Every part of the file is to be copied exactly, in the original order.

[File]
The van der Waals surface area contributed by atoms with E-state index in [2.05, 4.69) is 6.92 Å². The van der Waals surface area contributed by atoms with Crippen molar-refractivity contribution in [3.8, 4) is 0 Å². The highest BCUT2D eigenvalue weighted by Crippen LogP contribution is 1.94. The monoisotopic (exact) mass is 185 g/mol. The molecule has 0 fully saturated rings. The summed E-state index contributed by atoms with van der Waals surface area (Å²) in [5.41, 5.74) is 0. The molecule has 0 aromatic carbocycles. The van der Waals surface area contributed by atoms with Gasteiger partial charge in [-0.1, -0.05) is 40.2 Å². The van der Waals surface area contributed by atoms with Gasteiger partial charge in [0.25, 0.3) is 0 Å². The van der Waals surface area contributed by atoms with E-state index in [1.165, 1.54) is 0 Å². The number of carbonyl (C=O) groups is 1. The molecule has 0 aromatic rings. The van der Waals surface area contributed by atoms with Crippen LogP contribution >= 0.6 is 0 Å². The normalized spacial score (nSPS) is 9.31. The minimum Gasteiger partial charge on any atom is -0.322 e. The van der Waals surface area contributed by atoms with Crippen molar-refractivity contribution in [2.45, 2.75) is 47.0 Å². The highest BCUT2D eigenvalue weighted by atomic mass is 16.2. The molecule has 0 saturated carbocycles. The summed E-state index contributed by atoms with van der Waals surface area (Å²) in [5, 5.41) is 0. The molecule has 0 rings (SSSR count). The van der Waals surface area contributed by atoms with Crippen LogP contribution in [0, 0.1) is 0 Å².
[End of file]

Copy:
The van der Waals surface area contributed by atoms with E-state index in [2.05, 4.69) is 6.92 Å². The van der Waals surface area contributed by atoms with Crippen molar-refractivity contribution in [3.8, 4) is 0 Å². The highest BCUT2D eigenvalue weighted by Crippen LogP contribution is 1.94. The monoisotopic (exact) mass is 185 g/mol. The molecule has 0 fully saturated rings. The summed E-state index contributed by atoms with van der Waals surface area (Å²) in [5.41, 5.74) is 0. The molecule has 0 aromatic carbocycles. The van der Waals surface area contributed by atoms with Gasteiger partial charge in [-0.1, -0.05) is 40.2 Å². The van der Waals surface area contributed by atoms with Gasteiger partial charge in [0.25, 0.3) is 0 Å². The van der Waals surface area contributed by atoms with E-state index in [1.165, 1.54) is 0 Å². The number of carbonyl (C=O) groups is 1. The molecule has 0 aromatic rings. The van der Waals surface area contributed by atoms with Crippen LogP contribution >= 0.6 is 0 Å². The normalized spacial score (nSPS) is 9.31. The minimum Gasteiger partial charge on any atom is -0.322 e. The van der Waals surface area contributed by atoms with Crippen molar-refractivity contribution in [2.45, 2.75) is 47.0 Å². The highest BCUT2D eigenvalue weighted by atomic mass is 16.2. The molecule has 0 saturated carbocycles. The summed E-state index contributed by atoms with van der Waals surface area (Å²) in [5, 5.41) is 0. The molecule has 0 rings (SSSR count). The van der Waals surface area contributed by atoms with Crippen LogP contribution in [0, 0.1) is 0 Å².